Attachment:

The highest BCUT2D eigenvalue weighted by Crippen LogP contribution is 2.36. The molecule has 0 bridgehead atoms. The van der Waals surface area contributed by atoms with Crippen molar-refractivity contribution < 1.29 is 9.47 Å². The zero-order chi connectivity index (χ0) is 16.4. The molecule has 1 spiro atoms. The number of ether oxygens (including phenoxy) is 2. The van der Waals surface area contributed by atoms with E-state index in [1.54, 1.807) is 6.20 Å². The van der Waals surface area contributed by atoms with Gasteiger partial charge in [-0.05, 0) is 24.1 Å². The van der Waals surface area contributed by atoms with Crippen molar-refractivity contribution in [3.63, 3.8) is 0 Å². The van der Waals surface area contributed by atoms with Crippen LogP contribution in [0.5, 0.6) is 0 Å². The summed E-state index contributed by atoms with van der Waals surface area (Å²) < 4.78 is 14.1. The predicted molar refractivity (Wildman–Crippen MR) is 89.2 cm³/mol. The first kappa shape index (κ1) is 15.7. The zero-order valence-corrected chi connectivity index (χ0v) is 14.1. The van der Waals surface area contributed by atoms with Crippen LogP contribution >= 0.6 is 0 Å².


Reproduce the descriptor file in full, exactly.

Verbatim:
The highest BCUT2D eigenvalue weighted by Crippen LogP contribution is 2.36. The molecule has 0 bridgehead atoms. The van der Waals surface area contributed by atoms with Crippen molar-refractivity contribution < 1.29 is 9.47 Å². The zero-order chi connectivity index (χ0) is 16.4. The molecule has 1 spiro atoms. The number of ether oxygens (including phenoxy) is 2. The van der Waals surface area contributed by atoms with E-state index in [1.54, 1.807) is 6.20 Å². The van der Waals surface area contributed by atoms with Gasteiger partial charge in [-0.05, 0) is 24.1 Å². The van der Waals surface area contributed by atoms with Crippen molar-refractivity contribution in [3.63, 3.8) is 0 Å². The van der Waals surface area contributed by atoms with Crippen LogP contribution in [0.5, 0.6) is 0 Å². The summed E-state index contributed by atoms with van der Waals surface area (Å²) < 4.78 is 14.1. The predicted molar refractivity (Wildman–Crippen MR) is 89.2 cm³/mol. The first kappa shape index (κ1) is 15.7. The zero-order valence-corrected chi connectivity index (χ0v) is 14.1. The van der Waals surface area contributed by atoms with Crippen LogP contribution >= 0.6 is 0 Å².